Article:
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Travels in the New Psychedelic Bazaar


Offline, the drugs began to dribble into the hypersocial 24-hour YOLO party-people scene, particularly among the older crowd—“gravers,” or adult ravers, in neon and feathers—and among the BDSM community. The Wizard was even playing with his sexuality, coming out as bisexual and establishing a “Temple of Discord” with a big pink lacquered cross in his three-car garage. Some in the polyamory scene, of which Pelger is also a part, are embracing the new ketamine drugs, like 3-MeO-PCP. “Those are lovely—the best sex drugs and dissociatives out there, I would say,” says Pelger at Jivamuktea. “Longer than K, about two hours, a little goopier, a little less boundaries between skin.” He pauses. “It’s great for people in the kink community, too. If you want to do some hard play, like take your sex-worker girlfriend, knock her out for two hours, and have men come in and fuck her and film it and let her wake up and watch it, then it’s a safe way to do that.”

Of course, dangerous games become not games at all if someone forgets where the lines are. That’s always been the thing with heavy drugs, mental structures can give way without warning, which can be exhilarating—or something else.

As he got deeper into drug use, the Wizard began living a Summer of Love lifestyle in a contemporary world, and as it turned out, it wasn’t that hard to do. He began taking road trips up and down the West Coast in a 1979 Chevy school bus, though he soon flipped it for a regular car—it turns out that it costs a lot in gas to drive a school bus a thousand miles. He bought a scale and reagent tests so that he could be sure of what he was taking—put a little bit of the solution, usually mixed with sulfuric acid, on the drug, and it turns a different color for each type. He also started calling himself a “harm-reduction specialist,” offering “medical missionary” services at underground parties, and wrote this ditty:

Traveling from town to town
From show to show
Testing that shit, and letting them know
With his laptop in hand he’s ready to post
Wherever he’s at from coast to coast
Be it pills, liquid, powder, or gel
Best rep it properly or else he’ll yell
Letting people know what the drugs ­
really are
Mandelin and Marquis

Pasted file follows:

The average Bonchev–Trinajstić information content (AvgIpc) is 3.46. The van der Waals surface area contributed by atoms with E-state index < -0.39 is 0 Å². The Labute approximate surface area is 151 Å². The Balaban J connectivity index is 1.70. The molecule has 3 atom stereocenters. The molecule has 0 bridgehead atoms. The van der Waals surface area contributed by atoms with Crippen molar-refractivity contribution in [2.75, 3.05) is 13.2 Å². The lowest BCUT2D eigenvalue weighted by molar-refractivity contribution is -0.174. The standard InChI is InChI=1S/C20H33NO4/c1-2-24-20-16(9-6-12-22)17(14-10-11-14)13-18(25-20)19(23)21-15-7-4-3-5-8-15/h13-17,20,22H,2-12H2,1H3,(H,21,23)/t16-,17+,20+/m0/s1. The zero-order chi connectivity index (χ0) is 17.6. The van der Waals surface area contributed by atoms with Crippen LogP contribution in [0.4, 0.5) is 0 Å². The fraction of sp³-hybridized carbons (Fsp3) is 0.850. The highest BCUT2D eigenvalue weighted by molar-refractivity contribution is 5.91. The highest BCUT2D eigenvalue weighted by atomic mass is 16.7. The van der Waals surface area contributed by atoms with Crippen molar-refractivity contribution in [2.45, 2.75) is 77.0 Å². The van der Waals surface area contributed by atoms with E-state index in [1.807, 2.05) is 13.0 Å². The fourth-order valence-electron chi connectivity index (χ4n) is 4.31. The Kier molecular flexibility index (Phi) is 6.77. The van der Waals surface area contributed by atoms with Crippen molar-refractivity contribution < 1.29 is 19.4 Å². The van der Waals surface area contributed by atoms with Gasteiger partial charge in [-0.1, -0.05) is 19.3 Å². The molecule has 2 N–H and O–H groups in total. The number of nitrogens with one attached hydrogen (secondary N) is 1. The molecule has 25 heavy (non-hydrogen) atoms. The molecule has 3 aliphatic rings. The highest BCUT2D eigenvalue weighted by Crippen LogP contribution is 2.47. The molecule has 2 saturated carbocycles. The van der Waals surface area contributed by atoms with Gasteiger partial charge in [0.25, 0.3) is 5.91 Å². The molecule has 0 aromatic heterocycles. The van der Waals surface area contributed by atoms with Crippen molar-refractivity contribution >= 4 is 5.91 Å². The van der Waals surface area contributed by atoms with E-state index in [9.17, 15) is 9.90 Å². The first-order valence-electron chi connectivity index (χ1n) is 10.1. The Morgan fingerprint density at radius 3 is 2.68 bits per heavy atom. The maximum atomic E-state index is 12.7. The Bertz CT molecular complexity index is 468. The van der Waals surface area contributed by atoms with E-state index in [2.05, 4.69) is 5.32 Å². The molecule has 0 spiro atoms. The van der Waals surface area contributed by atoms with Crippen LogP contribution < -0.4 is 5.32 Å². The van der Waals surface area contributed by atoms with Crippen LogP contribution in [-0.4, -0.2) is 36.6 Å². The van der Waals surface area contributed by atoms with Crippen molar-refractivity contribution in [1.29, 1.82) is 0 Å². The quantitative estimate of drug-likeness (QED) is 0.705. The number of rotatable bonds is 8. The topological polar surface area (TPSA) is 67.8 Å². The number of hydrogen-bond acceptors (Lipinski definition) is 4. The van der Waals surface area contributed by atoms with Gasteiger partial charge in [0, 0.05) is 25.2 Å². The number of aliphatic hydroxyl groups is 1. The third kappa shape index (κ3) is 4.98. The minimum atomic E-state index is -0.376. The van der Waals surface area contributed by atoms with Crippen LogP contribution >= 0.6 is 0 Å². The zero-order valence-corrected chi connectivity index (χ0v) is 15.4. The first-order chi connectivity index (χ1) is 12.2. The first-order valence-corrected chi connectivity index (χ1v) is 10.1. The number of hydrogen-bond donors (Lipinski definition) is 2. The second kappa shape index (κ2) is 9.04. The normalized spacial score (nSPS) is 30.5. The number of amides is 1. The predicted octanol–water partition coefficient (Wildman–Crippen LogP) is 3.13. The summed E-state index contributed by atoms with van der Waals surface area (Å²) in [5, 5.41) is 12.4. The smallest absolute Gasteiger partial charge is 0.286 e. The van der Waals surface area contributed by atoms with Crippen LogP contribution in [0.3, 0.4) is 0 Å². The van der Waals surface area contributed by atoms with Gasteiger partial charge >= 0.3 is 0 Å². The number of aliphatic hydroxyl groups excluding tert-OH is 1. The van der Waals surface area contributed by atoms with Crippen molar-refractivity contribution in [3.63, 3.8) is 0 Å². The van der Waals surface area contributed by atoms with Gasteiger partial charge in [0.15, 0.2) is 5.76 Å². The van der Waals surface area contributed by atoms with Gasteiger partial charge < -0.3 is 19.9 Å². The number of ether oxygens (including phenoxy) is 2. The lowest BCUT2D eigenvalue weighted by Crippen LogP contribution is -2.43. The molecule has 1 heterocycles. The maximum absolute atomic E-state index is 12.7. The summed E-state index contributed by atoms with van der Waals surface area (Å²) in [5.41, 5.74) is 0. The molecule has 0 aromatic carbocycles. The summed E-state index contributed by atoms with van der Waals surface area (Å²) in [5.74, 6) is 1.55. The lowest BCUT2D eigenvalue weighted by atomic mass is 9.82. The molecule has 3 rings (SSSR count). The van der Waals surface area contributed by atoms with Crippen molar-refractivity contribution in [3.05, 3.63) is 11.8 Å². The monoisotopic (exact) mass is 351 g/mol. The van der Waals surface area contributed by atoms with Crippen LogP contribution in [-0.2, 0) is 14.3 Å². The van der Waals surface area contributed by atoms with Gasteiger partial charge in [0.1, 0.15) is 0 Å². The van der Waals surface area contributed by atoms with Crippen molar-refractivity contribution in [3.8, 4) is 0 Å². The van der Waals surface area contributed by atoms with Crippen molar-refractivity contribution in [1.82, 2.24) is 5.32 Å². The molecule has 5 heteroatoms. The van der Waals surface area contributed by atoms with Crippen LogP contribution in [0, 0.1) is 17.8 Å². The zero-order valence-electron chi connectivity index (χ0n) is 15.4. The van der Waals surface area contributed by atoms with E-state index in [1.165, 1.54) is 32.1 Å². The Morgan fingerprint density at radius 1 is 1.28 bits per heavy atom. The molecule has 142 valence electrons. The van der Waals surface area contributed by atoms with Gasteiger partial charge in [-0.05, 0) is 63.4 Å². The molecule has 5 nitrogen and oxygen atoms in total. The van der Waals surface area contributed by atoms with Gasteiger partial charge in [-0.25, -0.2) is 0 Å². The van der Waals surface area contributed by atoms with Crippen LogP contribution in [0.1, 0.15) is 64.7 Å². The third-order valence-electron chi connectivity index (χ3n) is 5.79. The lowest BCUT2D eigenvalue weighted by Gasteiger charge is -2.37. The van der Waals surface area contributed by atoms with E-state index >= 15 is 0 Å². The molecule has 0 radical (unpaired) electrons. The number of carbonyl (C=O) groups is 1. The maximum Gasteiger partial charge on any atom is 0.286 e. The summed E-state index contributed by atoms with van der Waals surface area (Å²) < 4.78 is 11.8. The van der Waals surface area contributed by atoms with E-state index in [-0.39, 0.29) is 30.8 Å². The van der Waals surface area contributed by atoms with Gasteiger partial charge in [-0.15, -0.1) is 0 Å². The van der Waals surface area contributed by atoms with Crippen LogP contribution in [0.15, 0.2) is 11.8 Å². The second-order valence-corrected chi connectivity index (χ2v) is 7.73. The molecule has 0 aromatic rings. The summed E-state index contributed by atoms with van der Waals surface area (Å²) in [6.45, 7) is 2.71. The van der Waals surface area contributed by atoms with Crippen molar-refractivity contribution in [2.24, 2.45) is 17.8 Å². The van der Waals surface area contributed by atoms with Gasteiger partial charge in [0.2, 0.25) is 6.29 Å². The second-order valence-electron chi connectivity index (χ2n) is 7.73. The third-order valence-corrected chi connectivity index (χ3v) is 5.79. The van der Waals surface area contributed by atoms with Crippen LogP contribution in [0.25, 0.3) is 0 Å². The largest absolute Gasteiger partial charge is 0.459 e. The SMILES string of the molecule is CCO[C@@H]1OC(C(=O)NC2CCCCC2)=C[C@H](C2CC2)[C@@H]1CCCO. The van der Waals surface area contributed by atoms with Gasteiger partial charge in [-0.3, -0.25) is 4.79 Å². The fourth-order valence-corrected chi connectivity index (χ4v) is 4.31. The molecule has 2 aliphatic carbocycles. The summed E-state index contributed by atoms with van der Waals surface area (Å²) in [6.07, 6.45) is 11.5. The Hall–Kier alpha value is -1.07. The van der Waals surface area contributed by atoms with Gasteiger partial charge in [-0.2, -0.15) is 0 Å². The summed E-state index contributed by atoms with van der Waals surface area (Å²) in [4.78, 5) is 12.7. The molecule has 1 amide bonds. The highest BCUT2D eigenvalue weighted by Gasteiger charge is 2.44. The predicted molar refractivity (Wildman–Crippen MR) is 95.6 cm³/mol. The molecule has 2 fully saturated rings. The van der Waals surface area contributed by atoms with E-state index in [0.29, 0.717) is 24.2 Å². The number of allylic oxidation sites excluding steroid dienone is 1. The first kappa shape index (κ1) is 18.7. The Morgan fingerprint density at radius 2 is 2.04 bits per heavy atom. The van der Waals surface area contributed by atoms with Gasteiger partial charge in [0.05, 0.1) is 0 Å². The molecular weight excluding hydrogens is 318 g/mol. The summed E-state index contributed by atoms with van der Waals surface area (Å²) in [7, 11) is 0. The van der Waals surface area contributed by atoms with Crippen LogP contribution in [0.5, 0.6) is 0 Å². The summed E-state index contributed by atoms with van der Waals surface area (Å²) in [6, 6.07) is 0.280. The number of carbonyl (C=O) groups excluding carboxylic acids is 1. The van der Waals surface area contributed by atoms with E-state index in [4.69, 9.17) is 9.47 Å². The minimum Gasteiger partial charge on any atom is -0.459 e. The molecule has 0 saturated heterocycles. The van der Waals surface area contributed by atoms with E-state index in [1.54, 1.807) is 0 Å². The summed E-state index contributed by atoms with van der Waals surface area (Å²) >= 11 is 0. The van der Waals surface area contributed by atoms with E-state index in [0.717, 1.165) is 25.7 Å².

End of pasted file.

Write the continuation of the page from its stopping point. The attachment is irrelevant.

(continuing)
[various names of reagent tests]
He’ll even show up to test at parties
So the next time that you are at a show
Ask “who has a test” and then you’ll know
That the harm reduction
specialists are far and few
But they’ll tell you what’s in a pill,
and not just that it’s blue

It sounds wholesome. But it was so easy to cross the line from drug fan to DIY ­chemist—doing simple extractions of DMT and salvia and learning about more advanced chemistry from someone making AMT and 2C-I—and, from there, a small hop to selling these wares. Soon, he and his friends were dealing drugs at festivals like Earthdance, the Oregon Country Fair, and Bonaroo, which he calls “Bustaroo” because a friend was busted there. “He got high on a Greyhound and ended up passing out waiting at a layover,” says the Wizard. “When the police woke him up, they found a few pounds of mushroom and 500,000 hits of a research chemical called DOB.” He strokes his beard. “The cops said he was a chemist, but I know enough to know that he wasn’t the chemist.”

This sounds like such an interesting world, doesn’t it? There’s only one problem—unlike with LSD, pot, or mushrooms, which are known to be among the safest drugs on the planet, people die from synthetics. Not a lot. But a few. Bromo-DragonFLY, a drug pilfered from the Purdue University lab of pharmacologist David Nichols for commercial release and considered to be the strongest serotonin agonist in the world, caused some people to lose their arms after taking high doses. “It clamped down so much on the blood vessels that the limbs die—you’re literally strangled from the inside,” says Jeff Lapoint, a medical toxicologist and emergency physician at Kaiser Permanente. After hearing stories like this, Chemical Ali and his group of “fellow travelers” decided to take a “threshold dose” of 1 milligram of each package they get in the mail and wait a day, for safety reasons. The Erowids even advise users of esoteric drugs to have a blood-pressure and pulse-monitoring device on hand. “When one takes a new and unstudied drug, one makes oneself a human guinea pig,” they say. “The drug may be perfectly safe. It may even be beneficial. On the other hand, after three uses one might suddenly find one’s body frozen up with symptoms resembling Parkinson’s disease.”


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